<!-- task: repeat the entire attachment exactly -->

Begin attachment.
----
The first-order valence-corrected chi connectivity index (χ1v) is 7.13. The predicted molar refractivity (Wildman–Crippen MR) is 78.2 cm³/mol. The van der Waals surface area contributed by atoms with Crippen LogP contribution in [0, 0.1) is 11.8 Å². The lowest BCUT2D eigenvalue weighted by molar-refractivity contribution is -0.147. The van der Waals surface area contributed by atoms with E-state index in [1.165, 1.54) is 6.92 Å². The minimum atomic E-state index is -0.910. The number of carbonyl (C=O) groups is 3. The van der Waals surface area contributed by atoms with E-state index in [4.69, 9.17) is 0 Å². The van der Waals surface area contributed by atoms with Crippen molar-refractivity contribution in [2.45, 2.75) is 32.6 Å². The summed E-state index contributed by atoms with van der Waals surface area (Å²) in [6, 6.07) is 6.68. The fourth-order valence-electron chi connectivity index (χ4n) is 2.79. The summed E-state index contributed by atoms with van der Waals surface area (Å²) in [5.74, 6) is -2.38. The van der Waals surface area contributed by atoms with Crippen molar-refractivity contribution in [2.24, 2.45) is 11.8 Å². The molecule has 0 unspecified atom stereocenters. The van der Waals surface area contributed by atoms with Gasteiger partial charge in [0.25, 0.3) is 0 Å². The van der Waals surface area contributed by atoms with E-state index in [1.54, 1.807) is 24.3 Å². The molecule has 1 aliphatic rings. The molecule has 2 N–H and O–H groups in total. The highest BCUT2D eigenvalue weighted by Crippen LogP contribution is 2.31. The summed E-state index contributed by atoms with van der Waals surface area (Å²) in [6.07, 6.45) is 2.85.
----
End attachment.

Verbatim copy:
The first-order valence-corrected chi connectivity index (χ1v) is 7.13. The predicted molar refractivity (Wildman–Crippen MR) is 78.2 cm³/mol. The van der Waals surface area contributed by atoms with Crippen LogP contribution in [0, 0.1) is 11.8 Å². The lowest BCUT2D eigenvalue weighted by molar-refractivity contribution is -0.147. The van der Waals surface area contributed by atoms with E-state index in [1.165, 1.54) is 6.92 Å². The minimum atomic E-state index is -0.910. The number of carbonyl (C=O) groups is 3. The van der Waals surface area contributed by atoms with E-state index in [4.69, 9.17) is 0 Å². The van der Waals surface area contributed by atoms with Crippen molar-refractivity contribution in [2.45, 2.75) is 32.6 Å². The summed E-state index contributed by atoms with van der Waals surface area (Å²) in [6, 6.07) is 6.68. The fourth-order valence-electron chi connectivity index (χ4n) is 2.79. The summed E-state index contributed by atoms with van der Waals surface area (Å²) in [5.74, 6) is -2.38. The van der Waals surface area contributed by atoms with Crippen molar-refractivity contribution in [2.24, 2.45) is 11.8 Å². The molecule has 0 unspecified atom stereocenters. The van der Waals surface area contributed by atoms with Gasteiger partial charge in [0.25, 0.3) is 0 Å². The van der Waals surface area contributed by atoms with E-state index in [1.54, 1.807) is 24.3 Å². The molecule has 1 aliphatic rings. The molecule has 2 N–H and O–H groups in total. The highest BCUT2D eigenvalue weighted by Crippen LogP contribution is 2.31. The summed E-state index contributed by atoms with van der Waals surface area (Å²) in [6.07, 6.45) is 2.85.